Twin Peaks is, arguably, the best TV show ever made. Mind you, it’s not my favourite – even though season 2 is among the closest ones to my heart – but its influence on quality TV shows is undeniable. As undeniable are its own values.
At the beginning of the 90s, the first two seasons of this iconic TV show had revolutionised the language of modern TV series with the story of FBI Special Agent Dale Cooper (Kyle MacLachlan) investigating the murder of homecoming queen Laura Palmer (Sheryl Lee) in the fictional town of Twin Peaks, Washington.
Picking up one year after the events of season 1, Stranger Things 2 brings back all the characters we fell in love with (besides Barbara… #justiceforBarb).
As the cliff-hanger at the end of the first season showed us, Will had been affected more than we thought by the Upside-Down and he’s now living a life full of visions from that nasty dimension. Meanwhile, Chief Hopper had rescued, helped and hidden Eleven for almost a year, to keep her safe from the bad guys; Mike and the losers club (ops, wrong pop reference!) are trying to understand what Will’s going through, deal with Eleven’s absence and contend with Madmax, a new girl gotten in town that both Dustin and Lucas have a crush on; meanwhile Steve, Nancy and Jonathan are caught up in their love triangle.
Undergone intense rewrites, the seventh season of American Horror Story has, finally, embraced the US presidential election as main plotline.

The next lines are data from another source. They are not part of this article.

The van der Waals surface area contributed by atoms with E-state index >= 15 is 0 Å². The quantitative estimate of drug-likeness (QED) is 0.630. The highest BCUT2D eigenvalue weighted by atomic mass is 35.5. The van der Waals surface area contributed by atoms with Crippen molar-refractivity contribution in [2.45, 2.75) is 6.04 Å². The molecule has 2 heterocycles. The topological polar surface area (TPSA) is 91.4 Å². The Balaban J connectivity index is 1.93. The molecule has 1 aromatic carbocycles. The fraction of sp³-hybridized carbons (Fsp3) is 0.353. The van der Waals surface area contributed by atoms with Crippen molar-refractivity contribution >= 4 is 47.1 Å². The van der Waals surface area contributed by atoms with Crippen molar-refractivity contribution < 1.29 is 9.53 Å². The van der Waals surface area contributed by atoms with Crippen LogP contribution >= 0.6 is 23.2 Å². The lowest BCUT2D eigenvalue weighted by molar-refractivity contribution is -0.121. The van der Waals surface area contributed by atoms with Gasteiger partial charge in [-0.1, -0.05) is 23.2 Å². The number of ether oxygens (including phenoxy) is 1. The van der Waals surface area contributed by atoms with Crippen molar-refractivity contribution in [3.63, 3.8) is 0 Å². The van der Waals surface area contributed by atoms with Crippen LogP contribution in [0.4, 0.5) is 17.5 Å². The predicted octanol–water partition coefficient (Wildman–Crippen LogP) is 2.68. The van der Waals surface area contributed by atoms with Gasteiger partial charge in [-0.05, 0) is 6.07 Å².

Cult, the very much explanatory title given to the season, is really an amalgamation of themes and storylines.
Mostly, we follow Kai (Evan Peters), a deranged dude who sees the victory of Trump as an opportunity for underdogs to rise to the power in the United States. The fictional city of Brookfield Heights, Michigan is indeed left divided by the election outcome and Kai is using people fears and uncertainty to achieve his sick goals.
In fact, Peters’ character orchestrates acts of terrorism, fake assaults and, especially, a gang of killer clowns (not from outer space, this time around) to weaken the sense of security of Brookfield Heights. Long story short, Kai Anderson wants to become a dictator and manipulates people’s feelings to achieve that.
The end is coming! No, don’t worry, I’m only talking about the end of 2017, which is quickly approaching and… there are still so many horror flicks to check out and review!
Therefore, I decided to give you my brief take on three films that were recently released and might seem appealing to you. Bear in mind, these titles are all non-American (but only for Resurrection you will need to read subtitles), which is what has driven me to watch them in the first place.
Once upon a time, M. Night Shyamalan was the most promising director in Hollywood, not just a meme to make fun of.
Mostly, said reputation came from a masterpiece that blew everybody’s mind in the late 90s: The Sixth Sense.
On one hand, I’m glad to conclude this six-month long series with a truly great film; on the other, though, reviewing one of my all-time favourite movies is a challenge that both stimulate and scare me.
The Sixth Sense tells the story of a broken children psychologist – Malcolm Crowe, played by Bruce Willis – who tries to help grade schooler Cole Sear (Haley Joel Osment, nominated at the Awards for his supporting cast role) to overcome what appears to be some serious psychotic issue.
Before “post horror” became a thing (is it really?), M. Night created a universe that gains credibility and strength from its combination of horror, drama, thriller and mystery. The balance between these sub-genres, perfectly blended together, makes for a unique viewing experience that has no precedes.